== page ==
Lakes are defined as large bodies of water that are surrounded by land. Varying greatly in depths and size, lakes are found in a wide variety of habitats and different elevations. The majority of the planet’s freshwater lakes are placed at higher elevations in the Northern Hemisphere. The Great Lakes, located in the east-central part of the continent of North America, are a chain of five interconnected freshwater lakes. The Great Lakes act as a natural divide between the United States and Canada and form the largest freshwater body on Earth.
Encompassing an area of 19,000 sq. km, Lake Ontario is the smallest of the Great Lakes and the world’s 14th largest lake. Lake Ontario is the most easterly lake in the series of Great Lakes and is situated at the base of Niagara Falls. The lake is bounded on the east and south by the US State of New York and in the west, north, and southwest by the Canadian Province of Ontario. Lake Ontario is the only Great Lake that does not border the US State of Michigan.
Lake Ontario is roughly elliptical in shape and has a length of 311km and a maximum width of 85km. The lake has a mean surface elevation of 74m, which is considered to be the lowest among the Great Lakes. Lake Ontario has an average depth of 86m and reaches a maximum depth of 244m. The lake holds approximately four times the volume of water (1,640 km3) than Lake Erie and has a retention time of about 6 years. Lake Ontario receives its major inflow of water from the Niagara River which originates from the northern part of Lake Erie. Some other notable rivers that drain into the lake include the Black, Genesse, Don, Oswego, Salmon, Trent, Humber, and Cataraqui rivers. The Saint Lawrence River serves as the primary outflow of Lake Ontario and connects the Great Lakes basin with the Gulf of St. Lawrence and the Atlantic Ocean. Lake Ontario’s drainage basin extends over an area of 64,030 sq. km and similar to the other Great Lakes, the water level of Lake Ontario changes seasonally depending upon the amount of inflow and precipitation.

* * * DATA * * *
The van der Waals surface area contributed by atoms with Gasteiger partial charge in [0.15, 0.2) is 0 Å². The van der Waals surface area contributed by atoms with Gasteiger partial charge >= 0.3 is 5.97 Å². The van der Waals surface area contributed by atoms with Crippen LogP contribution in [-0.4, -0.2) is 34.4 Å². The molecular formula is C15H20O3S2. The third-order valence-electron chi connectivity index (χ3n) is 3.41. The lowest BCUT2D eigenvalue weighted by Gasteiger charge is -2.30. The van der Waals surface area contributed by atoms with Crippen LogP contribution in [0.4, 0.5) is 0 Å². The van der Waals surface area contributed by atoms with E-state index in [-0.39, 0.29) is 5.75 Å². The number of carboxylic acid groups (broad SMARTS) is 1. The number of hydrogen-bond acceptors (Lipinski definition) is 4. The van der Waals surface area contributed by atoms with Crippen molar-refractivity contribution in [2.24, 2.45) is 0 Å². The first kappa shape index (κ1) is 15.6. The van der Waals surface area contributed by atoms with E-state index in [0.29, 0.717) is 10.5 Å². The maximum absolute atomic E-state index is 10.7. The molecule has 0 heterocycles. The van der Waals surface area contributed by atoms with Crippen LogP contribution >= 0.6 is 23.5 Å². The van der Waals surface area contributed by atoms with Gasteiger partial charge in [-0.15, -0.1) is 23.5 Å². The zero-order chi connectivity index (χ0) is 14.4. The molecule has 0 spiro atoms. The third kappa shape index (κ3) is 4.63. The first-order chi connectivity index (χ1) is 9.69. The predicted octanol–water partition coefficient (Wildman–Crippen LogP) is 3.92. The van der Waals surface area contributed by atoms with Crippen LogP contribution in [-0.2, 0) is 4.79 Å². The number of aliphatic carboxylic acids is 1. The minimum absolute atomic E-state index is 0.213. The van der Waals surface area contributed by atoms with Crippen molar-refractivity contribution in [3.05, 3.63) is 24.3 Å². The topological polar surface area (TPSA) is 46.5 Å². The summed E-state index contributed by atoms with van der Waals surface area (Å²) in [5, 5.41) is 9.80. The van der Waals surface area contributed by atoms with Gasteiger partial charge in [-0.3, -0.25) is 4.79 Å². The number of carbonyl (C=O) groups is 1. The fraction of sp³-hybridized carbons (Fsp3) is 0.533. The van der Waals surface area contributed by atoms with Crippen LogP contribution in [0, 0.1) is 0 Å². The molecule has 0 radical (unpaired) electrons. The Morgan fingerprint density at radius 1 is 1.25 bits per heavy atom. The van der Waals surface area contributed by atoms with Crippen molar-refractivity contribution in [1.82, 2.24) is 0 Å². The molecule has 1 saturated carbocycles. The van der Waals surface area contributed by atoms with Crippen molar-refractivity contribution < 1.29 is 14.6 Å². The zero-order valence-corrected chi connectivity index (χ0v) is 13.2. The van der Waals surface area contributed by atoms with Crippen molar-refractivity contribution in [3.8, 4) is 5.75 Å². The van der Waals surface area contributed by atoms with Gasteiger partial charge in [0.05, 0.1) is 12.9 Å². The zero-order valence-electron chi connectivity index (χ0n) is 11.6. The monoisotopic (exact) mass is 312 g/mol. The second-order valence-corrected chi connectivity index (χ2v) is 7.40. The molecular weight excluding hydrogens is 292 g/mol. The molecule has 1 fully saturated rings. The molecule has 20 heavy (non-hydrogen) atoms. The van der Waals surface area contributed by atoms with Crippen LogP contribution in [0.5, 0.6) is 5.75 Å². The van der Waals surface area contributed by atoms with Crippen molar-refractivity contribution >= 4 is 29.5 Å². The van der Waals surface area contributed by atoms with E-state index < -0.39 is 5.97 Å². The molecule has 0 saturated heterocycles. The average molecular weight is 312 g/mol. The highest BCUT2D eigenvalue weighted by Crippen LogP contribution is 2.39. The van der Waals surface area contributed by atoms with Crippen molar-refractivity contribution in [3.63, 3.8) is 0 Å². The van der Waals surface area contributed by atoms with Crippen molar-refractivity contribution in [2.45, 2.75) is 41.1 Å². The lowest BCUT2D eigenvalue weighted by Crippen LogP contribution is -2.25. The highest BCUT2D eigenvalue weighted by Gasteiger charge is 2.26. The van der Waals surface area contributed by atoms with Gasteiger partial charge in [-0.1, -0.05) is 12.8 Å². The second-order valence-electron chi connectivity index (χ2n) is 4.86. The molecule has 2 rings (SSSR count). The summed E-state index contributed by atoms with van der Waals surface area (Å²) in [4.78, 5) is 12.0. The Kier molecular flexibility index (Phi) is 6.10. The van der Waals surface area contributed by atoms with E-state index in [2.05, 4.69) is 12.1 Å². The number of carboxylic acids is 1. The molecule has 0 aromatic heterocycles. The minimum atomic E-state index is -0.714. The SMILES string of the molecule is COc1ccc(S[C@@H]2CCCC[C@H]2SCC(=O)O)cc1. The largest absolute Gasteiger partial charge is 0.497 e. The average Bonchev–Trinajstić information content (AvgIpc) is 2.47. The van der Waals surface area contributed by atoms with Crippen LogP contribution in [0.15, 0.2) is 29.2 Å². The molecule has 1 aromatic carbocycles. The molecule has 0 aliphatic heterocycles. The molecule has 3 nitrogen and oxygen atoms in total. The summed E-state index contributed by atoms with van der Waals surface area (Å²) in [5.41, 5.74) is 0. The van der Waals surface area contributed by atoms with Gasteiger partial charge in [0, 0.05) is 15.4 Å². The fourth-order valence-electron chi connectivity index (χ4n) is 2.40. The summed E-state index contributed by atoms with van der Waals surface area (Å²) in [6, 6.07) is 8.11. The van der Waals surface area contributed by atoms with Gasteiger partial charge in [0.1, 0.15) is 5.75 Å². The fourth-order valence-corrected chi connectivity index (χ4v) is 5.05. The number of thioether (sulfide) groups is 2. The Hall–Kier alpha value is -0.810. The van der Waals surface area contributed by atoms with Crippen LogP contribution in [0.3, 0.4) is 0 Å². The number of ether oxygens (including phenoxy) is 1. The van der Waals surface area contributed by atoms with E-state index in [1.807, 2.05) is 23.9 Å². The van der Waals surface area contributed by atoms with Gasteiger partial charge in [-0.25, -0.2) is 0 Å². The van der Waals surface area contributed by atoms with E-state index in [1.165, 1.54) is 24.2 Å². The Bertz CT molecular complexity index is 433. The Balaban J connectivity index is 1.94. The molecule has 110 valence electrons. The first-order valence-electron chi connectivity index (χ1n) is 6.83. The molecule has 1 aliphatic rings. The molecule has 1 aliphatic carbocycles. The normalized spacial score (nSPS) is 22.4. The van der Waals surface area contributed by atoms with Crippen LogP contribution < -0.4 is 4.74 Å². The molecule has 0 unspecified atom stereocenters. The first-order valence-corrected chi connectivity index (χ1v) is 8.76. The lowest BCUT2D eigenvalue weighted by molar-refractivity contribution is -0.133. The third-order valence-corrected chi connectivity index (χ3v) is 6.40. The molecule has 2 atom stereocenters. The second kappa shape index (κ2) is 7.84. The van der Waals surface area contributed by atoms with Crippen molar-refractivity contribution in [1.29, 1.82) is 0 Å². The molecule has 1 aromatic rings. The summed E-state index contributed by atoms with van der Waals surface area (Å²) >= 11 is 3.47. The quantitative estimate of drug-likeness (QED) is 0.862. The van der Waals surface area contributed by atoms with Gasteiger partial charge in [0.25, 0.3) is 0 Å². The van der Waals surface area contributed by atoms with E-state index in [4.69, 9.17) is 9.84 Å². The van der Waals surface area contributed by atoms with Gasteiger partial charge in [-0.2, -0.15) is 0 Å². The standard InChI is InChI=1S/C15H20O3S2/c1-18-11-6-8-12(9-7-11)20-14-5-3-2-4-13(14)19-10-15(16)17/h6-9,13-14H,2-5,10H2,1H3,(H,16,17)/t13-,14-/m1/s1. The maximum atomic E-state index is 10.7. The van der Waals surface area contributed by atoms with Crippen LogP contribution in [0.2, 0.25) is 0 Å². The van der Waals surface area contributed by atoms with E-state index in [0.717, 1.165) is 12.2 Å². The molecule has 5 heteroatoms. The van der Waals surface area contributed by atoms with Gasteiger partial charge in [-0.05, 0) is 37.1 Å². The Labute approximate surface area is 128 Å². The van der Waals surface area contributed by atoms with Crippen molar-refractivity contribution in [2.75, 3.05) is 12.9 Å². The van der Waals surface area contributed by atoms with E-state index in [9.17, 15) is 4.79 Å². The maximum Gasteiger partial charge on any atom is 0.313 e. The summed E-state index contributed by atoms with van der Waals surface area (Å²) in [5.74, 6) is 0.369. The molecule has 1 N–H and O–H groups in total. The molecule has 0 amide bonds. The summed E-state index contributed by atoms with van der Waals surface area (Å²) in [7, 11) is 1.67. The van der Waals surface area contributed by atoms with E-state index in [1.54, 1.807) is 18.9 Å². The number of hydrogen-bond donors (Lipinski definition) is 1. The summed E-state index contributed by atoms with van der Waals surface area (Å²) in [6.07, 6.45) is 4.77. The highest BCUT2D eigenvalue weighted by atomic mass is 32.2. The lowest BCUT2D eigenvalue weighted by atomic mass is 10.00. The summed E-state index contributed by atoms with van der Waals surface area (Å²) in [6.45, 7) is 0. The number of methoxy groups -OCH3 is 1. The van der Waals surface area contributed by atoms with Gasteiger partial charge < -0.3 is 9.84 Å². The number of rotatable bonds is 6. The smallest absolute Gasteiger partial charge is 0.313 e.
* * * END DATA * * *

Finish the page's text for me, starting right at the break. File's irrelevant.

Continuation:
The prevailing winds and lake currents have led to the formation of Baymouth bars, which in turn have created many lagoons and sheltered harbors primarily adjacent to Prince Edward County in the southern part of the Province of Ontario and along the lake’s eastern shores. Located on the northern shores of Lake Ontario, Toronto Bay is the lake’s most well-known and strategic harbor. Some other notable bays and harbors on Lake Ontario are the Irondequoít Bay, the Hamilton Harbor, the Sodus Bay, etc. The Baymouth bars are characterized by long sandy beaches. The bars also create vast wetlands that host several species of flora and fauna and provides critical habitats for many migratory birds.
Geological studies have revealed that during the last glacial period, the lake’s basin was carved from soft, Silurian-age rocks by the Wisconsin ice sheet. During the last ice age, the lake formed a part of the larger Glacial Lake Iroquois and drained into the Mohawk River via the present-day city of Syracuse in the US State of New York. The Mohawk River then joined the Hudson River and flowed into the Atlantic. After the ice melted from the St. Lawrence valley, the outlet sank below sea level and the waters from the Atlantic began to drain into the lake. The land eventually rebounded after about 2,000m of ice melted at a rate of 30cm per century.